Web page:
This boy gave me the solution in just over two minutes. I was suspicious and started discussing it with him: what about 2.♕h5+ on the second move? "Oh," he said and started to think all over again. Within a minute he realized that his solution was sound and that the problem had a dual (which was discussed in this article). I asked the boy if he had seen the problem before, and he said no. I believe him: I tried giving him a puzzle I assumed he knew. Already while I was dictating the position he interrupted and blurted out: "Oh yes, I know that one!" Dev is rigorously honest — no deception there.

In any case this young boy was so delighted with Pal Benko's three-mover that he decided to compose a problem himself. Of course, he did this without board or pieces, right there in the park. He soon came up with two fairly quickly:

 

I told Dev it was more like a study and I had seen something like it before, especially the final manoeuvre. Maybe you will want to find the solution yourself, dear reader.

Young talent Dev Shah working with endgame expert GM Karsten Müller. Behind Dev is his mother Krupali, next to her my wife Ingrid — we were picking them up for dinner.

Dev doing an Endgame Magic broadcast with Karsten in July

In the ChessBase office GM Dr Karsten Müller, who was tutoring Dev, told him that the idea at the end of his problem was not new. It had been discovered by Polerio in 1590, and it had been used in many problems and studies. But it was a nice fledgling attempt by his student. The next day Karsten had pulled out a number of studies from Harold van den Heiden's database.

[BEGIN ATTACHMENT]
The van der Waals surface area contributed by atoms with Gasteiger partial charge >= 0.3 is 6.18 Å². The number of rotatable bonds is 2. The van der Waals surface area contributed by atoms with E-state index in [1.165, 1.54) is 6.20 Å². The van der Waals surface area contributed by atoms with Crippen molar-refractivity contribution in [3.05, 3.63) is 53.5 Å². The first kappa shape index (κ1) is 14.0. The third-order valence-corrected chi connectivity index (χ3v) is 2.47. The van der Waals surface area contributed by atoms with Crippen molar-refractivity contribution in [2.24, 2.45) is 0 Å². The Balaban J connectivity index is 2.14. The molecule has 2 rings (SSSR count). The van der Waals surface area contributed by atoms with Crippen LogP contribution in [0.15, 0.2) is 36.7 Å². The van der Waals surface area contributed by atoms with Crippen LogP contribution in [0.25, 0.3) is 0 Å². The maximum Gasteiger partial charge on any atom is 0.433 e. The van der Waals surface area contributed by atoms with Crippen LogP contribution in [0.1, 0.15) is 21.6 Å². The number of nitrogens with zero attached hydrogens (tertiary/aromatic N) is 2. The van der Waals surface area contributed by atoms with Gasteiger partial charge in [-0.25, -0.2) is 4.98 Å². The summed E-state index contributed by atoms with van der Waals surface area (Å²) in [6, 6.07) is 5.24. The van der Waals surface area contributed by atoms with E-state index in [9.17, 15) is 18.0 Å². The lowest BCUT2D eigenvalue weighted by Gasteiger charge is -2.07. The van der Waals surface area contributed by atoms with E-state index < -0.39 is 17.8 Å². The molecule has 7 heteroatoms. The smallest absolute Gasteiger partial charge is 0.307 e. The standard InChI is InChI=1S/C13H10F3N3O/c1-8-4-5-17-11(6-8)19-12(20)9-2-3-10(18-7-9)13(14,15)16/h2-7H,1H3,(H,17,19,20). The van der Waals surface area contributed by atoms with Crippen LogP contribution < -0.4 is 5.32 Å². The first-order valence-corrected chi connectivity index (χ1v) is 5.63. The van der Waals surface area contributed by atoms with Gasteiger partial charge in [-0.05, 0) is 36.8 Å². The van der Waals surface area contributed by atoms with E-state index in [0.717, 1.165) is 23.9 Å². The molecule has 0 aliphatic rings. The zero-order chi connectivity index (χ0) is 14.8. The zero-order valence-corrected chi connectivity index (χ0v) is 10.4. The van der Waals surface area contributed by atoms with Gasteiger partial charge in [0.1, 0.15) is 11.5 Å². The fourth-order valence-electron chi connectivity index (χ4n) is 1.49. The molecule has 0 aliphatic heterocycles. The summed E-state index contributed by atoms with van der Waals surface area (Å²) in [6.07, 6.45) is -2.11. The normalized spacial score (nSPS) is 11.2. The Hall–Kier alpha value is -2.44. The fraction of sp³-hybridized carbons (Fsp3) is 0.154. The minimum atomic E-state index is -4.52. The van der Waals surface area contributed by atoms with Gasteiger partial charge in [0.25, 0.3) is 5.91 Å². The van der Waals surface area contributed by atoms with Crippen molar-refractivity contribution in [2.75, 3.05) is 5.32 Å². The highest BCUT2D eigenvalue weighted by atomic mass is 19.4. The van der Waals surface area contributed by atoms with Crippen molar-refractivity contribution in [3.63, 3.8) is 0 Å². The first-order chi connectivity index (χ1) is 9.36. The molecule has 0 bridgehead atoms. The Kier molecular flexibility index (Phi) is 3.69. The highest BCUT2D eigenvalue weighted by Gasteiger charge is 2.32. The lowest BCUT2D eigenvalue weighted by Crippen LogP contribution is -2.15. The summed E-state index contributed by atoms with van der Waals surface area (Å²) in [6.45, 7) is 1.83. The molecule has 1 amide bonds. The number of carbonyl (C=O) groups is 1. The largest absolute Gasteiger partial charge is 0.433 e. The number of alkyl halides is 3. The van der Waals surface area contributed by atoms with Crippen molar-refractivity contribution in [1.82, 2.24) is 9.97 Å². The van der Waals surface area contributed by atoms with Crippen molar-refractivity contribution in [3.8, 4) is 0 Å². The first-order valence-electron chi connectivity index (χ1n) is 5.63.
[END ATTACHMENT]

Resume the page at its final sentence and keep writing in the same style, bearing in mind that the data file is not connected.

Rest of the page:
Polerio-inspired studies

If you run through these studies you should find the solution to Dev's problem. That evening in the City Park he started composing a second study. This is what he came up with:

 

Once again you may be interested to try to work this out yourself. It is not a perfect study, and again I had to tell Dev that I had seen something similar before. But I was deeply impressed to see a young boy — a child actually — come up with something as complex as this in his head, without board or pieces, while walking in a park.

So I sent both studies to Pal Benko in Budapest and told him the story. "Can you help the boy?" I wrote. "Remember, you inspired him, you gave him a new hobby: composition." I soon got a reply: "Good effort by the boy!" and a promise to help him make proper studies after these initial attempts. But his general advice was: "Dev is hugely talented and should concentrate on his game. Tell him I gave up problems when I was 16, and started to compose again when I was 40, when I did not have great ambitions any more in the practical game."

Unfortunately that was one of the last messages I got from Pal. His death was an immeasurable loss.

IM Norm

Our 12-year-old has been following Pal Benko's final advice and playing in numerous tournaments. Yesterday, I received a Christmas Eve email from Dev: